Starring : Simon Yam, Lam Suet, Tony Leung Kar-Fai, Kelly Chen, Siu Yam-Yam and Dada Chan
Director : Fruit Chan, Lee Chi-Ngai and Simon Yam
Release Date : 11 Jul 2013
Omnibus horror movies are nothing new, even in Asia. And with such strong and memorable recent offerings like Three, Three Extremes and even Thailand’s 4BIA, a new omnibus horror movie needs to offer something special in order to stand out and be noticed. And the smart executives at Edko Films and Movie Addict Productions have pulled something of a minor coup here when they decided to adapt short stories by Lillian Lee for Tales From The Dark.
One of Hong Kong’s most well known authors, Lee has written over 100 books including Rouge, Farewell My Concubine and Green Snake. Her series of horror stories called Tales From The Dark, originally written for a magazine, became so popular that they even resulted in a series of novels, and it is those stories that we will see in both parts of Tales From The Dark the movie, Part 1 of which is released now. Part 2 will be unleashed next month to coincide with the Hungry Ghost Festival.
Consisting of three short films, the first segment is called Stolen Goods, and it marks the directorial debut of famous Hong Kong actor Simon Yam. Yam himself plays the lead role of a poor man who is unfortunately unable to hold down a job for very long. Living in a small room filled with dolls and children’s toys that he regularly talks to, things take a turn for the worse when he finally resorts to grave robbing, stealing urns and demanding ransom from the immediate families.
Of the three segments, Yam’s is clearly the weakest and most clichéd of the lot, especially in terms of his visual and storytelling choices as the things he shows (and tells) are overly familiar. To be blunt, it’s simply quite boring.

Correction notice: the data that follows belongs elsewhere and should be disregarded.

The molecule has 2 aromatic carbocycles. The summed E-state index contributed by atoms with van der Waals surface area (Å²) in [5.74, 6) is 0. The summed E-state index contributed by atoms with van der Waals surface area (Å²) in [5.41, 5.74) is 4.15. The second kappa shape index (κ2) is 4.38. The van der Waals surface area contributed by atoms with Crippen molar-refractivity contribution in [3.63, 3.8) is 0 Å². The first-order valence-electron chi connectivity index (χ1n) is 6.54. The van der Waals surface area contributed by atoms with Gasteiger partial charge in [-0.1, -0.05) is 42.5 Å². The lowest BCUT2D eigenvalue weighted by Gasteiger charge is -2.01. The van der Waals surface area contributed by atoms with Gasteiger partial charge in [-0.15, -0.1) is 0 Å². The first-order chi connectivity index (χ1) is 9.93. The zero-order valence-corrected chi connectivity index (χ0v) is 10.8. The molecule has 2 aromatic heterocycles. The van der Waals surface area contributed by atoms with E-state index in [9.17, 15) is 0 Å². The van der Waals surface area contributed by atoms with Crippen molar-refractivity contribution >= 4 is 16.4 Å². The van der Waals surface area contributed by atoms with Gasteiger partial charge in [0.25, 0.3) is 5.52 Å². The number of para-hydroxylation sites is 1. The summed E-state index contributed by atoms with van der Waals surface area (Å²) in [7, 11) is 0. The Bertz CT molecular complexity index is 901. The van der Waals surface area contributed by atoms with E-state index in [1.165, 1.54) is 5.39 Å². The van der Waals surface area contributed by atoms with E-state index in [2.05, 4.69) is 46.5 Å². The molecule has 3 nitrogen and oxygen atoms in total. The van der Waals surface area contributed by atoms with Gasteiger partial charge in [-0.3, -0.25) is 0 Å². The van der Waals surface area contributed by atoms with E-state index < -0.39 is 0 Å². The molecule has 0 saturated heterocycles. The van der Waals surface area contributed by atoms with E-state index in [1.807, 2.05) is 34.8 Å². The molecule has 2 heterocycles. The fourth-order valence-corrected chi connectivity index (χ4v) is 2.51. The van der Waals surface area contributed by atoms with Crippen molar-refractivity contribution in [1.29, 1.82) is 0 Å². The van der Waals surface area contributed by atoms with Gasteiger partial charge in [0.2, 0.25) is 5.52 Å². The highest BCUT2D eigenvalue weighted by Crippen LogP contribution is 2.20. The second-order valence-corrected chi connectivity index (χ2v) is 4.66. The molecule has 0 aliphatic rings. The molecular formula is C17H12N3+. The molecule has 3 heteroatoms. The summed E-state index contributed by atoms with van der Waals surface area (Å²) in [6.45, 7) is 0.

Things pick up considerably with the second segment, A Word In The Palm, directed by 1990s veteran Lee Chi-Ngai, director of such fondly remembered feelgood classics as He Ain’t Heavy, He’s My Father (1993) andTom, Dick And Hairy (1993). Opting for a more comical tone, the segment is brightened up by the expert comic timing of Tony Leung Kar-Fai, who plays Mr Ho, a fortune teller who sometimes sees ghosts, and Kelly Chen, who plays a bubbly and loopy mystic who’s just a few doors away from Mr Ho.
Their story involves the ghost of a high school girl, a pregnant wife, a teacher, a death by drowning, and some silly business involving a music CD, crystals and a dinner date with an ex-wife and piano prodigy son. Despite the dark source material and ingredients, Ngai’s segment simply can’t help but radiate the funny and feelgood spirit of the movies that made his name in the 1990s, and it is always a nice surprise to find oneself laughing uncontrollably during a horror movie.
Another “comeback” is in store as we get to the final segment, titled Jing Zhe, directed by Fruit Chan, another big 1990s name who has gone quiet in the past few years and whose last big film was Dumplings (2004), also a Lillian Lee adaptation. Not being familiar at all with the concept of “villain hitting”, I found this segment to be incredibly fascinating, not just because of the unfamiliar subject matter but also because of the deeply felt emotional twists and turns in the story.
Jing Zhe tells the story of a villain hitter, played by Siu Yam-Yam, formerly one of Hong Kong’s biggest sex symbols and in her now advanced years was last seen in Gallants (2010) and Vulgaria (2012). People who want to wish ill on their enemies will usually go to a villain hitter and the villain hitter will then beat on a piece of paper (or better still, a picture) of said enemy, like a paper version of a voodoo doll, and bad things will happen to the enemy.
On the night of Jing Zhe, which is a Chinese calendar date when all of creation, including various bad spirits, are awakened by a loud burst of thunder, Siu is visited by a ghostly looking young woman (Dada Chan, last seen as Popping Candy in Vulgaria) and is asked to hit four people – three men and a woman. As the events unfold it will gradually dawn on her and the audience who the three men and a woman are, and Chan expertly reveals his cards slowly, contributing to the emotional punch that makes this final segment so memorable.
In the end, two out of three hits is not so bad. Just remember to stick it out during the first segment and you’ll be finely rewarded with two horror tales that are both darkly funny and affecting.